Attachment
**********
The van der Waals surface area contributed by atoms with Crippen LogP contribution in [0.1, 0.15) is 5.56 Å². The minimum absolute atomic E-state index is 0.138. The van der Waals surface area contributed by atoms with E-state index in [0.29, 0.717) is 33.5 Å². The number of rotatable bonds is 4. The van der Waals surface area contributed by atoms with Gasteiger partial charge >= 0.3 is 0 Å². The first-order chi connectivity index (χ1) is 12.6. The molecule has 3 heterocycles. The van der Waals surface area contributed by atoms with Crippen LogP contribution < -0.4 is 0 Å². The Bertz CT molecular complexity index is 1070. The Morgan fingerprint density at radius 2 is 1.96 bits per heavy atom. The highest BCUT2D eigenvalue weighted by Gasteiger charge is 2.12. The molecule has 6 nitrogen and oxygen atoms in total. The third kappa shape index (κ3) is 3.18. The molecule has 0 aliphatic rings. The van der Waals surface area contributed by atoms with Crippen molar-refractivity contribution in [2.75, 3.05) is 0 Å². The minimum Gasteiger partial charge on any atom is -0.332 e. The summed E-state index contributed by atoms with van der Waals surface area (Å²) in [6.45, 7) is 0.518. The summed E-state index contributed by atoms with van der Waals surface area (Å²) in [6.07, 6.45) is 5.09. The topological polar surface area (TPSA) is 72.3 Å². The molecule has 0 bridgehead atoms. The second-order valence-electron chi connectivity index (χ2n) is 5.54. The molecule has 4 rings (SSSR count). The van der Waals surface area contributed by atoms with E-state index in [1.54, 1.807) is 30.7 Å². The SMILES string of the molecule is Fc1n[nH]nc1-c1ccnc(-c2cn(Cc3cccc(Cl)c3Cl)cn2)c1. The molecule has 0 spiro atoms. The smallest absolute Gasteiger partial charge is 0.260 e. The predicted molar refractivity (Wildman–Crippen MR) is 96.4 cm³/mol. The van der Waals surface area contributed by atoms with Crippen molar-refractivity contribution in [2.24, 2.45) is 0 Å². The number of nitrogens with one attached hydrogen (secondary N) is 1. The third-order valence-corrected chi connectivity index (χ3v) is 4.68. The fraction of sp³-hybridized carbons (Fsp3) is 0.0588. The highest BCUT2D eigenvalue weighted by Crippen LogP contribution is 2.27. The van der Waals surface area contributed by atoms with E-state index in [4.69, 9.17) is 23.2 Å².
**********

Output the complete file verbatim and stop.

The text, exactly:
The van der Waals surface area contributed by atoms with Crippen LogP contribution in [0.1, 0.15) is 5.56 Å². The minimum absolute atomic E-state index is 0.138. The van der Waals surface area contributed by atoms with E-state index in [0.29, 0.717) is 33.5 Å². The number of rotatable bonds is 4. The van der Waals surface area contributed by atoms with Gasteiger partial charge >= 0.3 is 0 Å². The first-order chi connectivity index (χ1) is 12.6. The molecule has 3 heterocycles. The van der Waals surface area contributed by atoms with Crippen LogP contribution < -0.4 is 0 Å². The Bertz CT molecular complexity index is 1070. The Morgan fingerprint density at radius 2 is 1.96 bits per heavy atom. The highest BCUT2D eigenvalue weighted by Gasteiger charge is 2.12. The molecule has 6 nitrogen and oxygen atoms in total. The third kappa shape index (κ3) is 3.18. The molecule has 0 aliphatic rings. The van der Waals surface area contributed by atoms with Crippen molar-refractivity contribution in [2.75, 3.05) is 0 Å². The minimum Gasteiger partial charge on any atom is -0.332 e. The summed E-state index contributed by atoms with van der Waals surface area (Å²) in [6.45, 7) is 0.518. The summed E-state index contributed by atoms with van der Waals surface area (Å²) in [6.07, 6.45) is 5.09. The topological polar surface area (TPSA) is 72.3 Å². The molecule has 0 bridgehead atoms. The second-order valence-electron chi connectivity index (χ2n) is 5.54. The molecule has 4 rings (SSSR count). The van der Waals surface area contributed by atoms with E-state index in [1.54, 1.807) is 30.7 Å². The SMILES string of the molecule is Fc1n[nH]nc1-c1ccnc(-c2cn(Cc3cccc(Cl)c3Cl)cn2)c1. The molecule has 0 spiro atoms. The smallest absolute Gasteiger partial charge is 0.260 e. The predicted molar refractivity (Wildman–Crippen MR) is 96.4 cm³/mol. The van der Waals surface area contributed by atoms with Crippen molar-refractivity contribution in [2.24, 2.45) is 0 Å². The number of nitrogens with one attached hydrogen (secondary N) is 1. The third-order valence-corrected chi connectivity index (χ3v) is 4.68. The fraction of sp³-hybridized carbons (Fsp3) is 0.0588. The highest BCUT2D eigenvalue weighted by Crippen LogP contribution is 2.27. The van der Waals surface area contributed by atoms with E-state index in [4.69, 9.17) is 23.2 Å².